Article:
Around 1969, however, Freeman felt his own artistic gifts languishing. "I had a talk with myself," he recalled to John Corbett of Down Beat, saying, "Now Vonski, either you're going to stand flat-footed and play this horn, or you're not." So Freeman reactivated old contacts and began a steady stream of appearances around Chicago that were still continuing three decades later. He became a mentor, not only to his son but also to countless other young jazz musicians. "Just about anybody in jazz who's come through Chicago has come through Von," his son Chico Freeman told the New York Times.

Freeman belatedly made his solo recording debut with Doin' It Right Now, released on the Atlantic label in 1972 and produced by progressive jazz stalwart Rahsaan Roland Kirk. He recorded several more albums in the 1970s; one of them, 1977's Young and Foolish, was recorded live in the Netherlands. It gave an accurate portrayal of the jam-session-like flavor of Freeman's playing, and for his way of dissecting a tune and building up its individual parts into something more than the sum of the whole.

As Chico Freeman's star rose, father and son recorded two albums together. Fathers and Sons was released in 1982 on the giant CBS label, as part of a series that showcased the music of father-son collaborations. Freeman's influence on his son was indirect but powerful. "He turned my ear toward the outer reaches, but he never formally taught me," Chico Freeman recalled to the New York Times. "He let me go my own way, and if he saw me falling into any kind of trap, then he would intervene. ... He didn't want me to sound like him, and he didn't want me to sound like anyone else."

Freeman recorded several more albums for small labels and accompanied a select group of musicians on other recordings. You Talkin' To Me?!, recorded in 2000 with Chicago saxman Frank Catalano, was one of several duo projects that Freeman released; he also recorded another album with son Chico at New York's Blue Note club in 1999. Freeman has remained active as a performer into the 21st century, remaining close to Chicago even as national and international audiences have come to know and appreciate his work. In Chicago he became a fixture at the South Side's New Apartment Lounge, where young players gravitated in order to be in the presence of a master.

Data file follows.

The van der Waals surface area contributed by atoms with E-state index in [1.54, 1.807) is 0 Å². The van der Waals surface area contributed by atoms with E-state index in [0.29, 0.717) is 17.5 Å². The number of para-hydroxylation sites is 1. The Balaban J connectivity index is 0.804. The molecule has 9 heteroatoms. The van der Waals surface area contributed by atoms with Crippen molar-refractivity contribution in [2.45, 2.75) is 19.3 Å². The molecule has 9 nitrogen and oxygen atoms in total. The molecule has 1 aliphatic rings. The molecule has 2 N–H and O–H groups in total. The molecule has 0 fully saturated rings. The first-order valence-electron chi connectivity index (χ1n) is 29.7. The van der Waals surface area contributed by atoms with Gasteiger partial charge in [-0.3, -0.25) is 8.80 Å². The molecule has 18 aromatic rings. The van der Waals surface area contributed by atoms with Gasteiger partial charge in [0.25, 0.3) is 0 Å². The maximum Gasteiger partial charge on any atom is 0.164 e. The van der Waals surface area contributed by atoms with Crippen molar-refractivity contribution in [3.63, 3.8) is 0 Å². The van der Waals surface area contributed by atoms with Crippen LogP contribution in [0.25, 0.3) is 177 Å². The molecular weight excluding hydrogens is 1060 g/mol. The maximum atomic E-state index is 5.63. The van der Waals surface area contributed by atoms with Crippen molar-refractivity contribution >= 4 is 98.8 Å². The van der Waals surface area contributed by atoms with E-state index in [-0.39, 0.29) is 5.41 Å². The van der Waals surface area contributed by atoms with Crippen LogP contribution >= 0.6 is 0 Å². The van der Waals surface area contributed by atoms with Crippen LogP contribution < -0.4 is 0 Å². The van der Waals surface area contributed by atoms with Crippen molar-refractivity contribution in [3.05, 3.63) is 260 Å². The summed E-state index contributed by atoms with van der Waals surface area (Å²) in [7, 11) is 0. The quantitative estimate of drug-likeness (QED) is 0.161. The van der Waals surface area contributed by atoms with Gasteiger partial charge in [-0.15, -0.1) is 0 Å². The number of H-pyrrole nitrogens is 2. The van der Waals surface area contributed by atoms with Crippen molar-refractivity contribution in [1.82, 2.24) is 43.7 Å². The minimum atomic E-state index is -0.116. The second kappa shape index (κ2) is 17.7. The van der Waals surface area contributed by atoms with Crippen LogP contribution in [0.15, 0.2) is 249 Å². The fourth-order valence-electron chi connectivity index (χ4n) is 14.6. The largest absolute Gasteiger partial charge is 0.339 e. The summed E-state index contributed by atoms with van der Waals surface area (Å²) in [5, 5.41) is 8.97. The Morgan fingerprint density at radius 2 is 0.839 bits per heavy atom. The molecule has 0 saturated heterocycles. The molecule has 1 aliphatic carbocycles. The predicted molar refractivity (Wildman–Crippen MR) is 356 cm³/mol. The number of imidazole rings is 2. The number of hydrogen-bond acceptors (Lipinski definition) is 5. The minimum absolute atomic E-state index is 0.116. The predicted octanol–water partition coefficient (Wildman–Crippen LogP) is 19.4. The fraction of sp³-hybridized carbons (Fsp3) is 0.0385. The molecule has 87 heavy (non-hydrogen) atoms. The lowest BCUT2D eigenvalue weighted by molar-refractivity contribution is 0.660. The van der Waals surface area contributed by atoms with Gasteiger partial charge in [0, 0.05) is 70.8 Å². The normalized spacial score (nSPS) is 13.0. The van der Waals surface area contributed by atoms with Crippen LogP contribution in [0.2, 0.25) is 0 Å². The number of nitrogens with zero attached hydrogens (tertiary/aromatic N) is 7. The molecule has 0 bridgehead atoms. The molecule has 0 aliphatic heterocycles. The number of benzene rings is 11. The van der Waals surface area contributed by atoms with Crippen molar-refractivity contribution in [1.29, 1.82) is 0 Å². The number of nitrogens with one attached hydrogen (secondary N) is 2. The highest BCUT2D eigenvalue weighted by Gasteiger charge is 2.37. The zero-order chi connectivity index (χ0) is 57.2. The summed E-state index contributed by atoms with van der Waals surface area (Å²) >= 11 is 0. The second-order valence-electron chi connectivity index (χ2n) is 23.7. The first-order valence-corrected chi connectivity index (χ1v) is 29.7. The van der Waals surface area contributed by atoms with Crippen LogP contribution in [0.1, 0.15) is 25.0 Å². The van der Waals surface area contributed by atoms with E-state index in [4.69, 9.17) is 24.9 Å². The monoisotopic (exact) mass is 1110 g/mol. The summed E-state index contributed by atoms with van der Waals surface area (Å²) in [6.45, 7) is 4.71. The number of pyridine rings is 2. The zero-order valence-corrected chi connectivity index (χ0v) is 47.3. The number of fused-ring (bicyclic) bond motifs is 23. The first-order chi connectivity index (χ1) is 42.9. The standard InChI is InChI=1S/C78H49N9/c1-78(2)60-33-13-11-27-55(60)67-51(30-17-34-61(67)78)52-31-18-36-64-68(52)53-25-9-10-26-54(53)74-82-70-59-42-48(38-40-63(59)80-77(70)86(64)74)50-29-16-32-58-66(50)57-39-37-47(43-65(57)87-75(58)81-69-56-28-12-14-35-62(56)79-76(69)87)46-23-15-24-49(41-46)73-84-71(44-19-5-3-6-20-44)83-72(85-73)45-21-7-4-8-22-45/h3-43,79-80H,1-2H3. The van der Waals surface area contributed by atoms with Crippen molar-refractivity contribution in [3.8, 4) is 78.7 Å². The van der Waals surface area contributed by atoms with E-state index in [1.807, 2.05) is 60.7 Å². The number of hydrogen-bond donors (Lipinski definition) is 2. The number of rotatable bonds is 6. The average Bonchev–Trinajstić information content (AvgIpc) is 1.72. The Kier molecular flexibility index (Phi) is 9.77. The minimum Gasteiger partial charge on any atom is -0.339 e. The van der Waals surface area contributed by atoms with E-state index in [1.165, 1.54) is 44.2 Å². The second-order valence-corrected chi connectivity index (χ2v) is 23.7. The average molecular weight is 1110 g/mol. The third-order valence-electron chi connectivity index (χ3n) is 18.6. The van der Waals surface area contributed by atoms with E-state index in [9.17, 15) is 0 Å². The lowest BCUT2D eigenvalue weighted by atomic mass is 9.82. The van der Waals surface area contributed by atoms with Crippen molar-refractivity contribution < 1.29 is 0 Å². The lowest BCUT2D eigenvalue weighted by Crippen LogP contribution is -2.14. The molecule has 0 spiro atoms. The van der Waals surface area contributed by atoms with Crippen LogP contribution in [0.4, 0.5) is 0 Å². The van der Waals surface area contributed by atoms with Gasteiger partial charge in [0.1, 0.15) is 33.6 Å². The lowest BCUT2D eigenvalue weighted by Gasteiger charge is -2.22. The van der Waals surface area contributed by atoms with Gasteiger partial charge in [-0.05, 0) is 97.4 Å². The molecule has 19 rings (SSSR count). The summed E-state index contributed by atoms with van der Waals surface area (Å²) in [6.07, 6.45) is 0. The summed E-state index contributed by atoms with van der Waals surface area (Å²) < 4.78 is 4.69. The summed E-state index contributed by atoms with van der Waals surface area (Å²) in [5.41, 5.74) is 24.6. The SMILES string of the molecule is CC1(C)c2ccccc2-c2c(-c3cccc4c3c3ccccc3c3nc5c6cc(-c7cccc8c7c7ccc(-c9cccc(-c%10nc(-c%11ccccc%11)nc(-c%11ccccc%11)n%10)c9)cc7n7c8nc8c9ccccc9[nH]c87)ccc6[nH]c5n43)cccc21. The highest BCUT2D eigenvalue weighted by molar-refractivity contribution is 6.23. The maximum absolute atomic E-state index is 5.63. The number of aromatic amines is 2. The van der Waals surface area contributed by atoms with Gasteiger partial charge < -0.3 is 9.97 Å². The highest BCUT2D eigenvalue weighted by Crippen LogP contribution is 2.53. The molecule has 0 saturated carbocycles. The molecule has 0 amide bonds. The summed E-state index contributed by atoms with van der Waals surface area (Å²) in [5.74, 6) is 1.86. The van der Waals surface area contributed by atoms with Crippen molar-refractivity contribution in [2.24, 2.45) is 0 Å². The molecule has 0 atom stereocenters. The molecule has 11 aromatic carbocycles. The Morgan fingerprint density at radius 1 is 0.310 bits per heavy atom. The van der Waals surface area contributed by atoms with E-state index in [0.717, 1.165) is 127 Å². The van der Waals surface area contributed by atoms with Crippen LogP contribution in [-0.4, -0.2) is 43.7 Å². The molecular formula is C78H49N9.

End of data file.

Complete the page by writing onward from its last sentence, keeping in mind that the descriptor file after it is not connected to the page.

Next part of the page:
By the turn of the century it had become clear that Freeman possessed a jazz style like no other, one that encompassed much of the history of jazz. His playing was rooted in the music's classic traditions, yet it drew on bebop and the increasingly free-spirited innovations that followed. In 2002 Freeman was honored on the occasion of his 80th birthday, when his name was attached to a stretch of Chicago's East 75th Street. His album The Improvisor, released that year, documented several of his live Chicago performances.

Freeman made a 2003 appearance at New York's TriBeCa Performing Arts Center, prompting the New York Times to praise the concert's "lovely, smeared, smoky sound, salted with a few passages of hard, fast bebop language." Freeman, whose mother lived to age 103, shrugged off his advancing years. "I don't look at the music as time," he told Down Beat. "I look at it as doing whatever goal you're reaching for."

by James M. Manheim

Von Freeman's Career

Performed with Horace Henderson Orchestra, 1940-41; U.S. Navy, performed in jazz orchestra, 1941-45; performed in house band at Pershing Hotel, Chicago, 1946-50; varied musical jobs in Chicago, 1950s and 1960s; made solo recording debut with Doin' It Right Now, 1972; recording and performing career as jazz bandleader, 1970s-.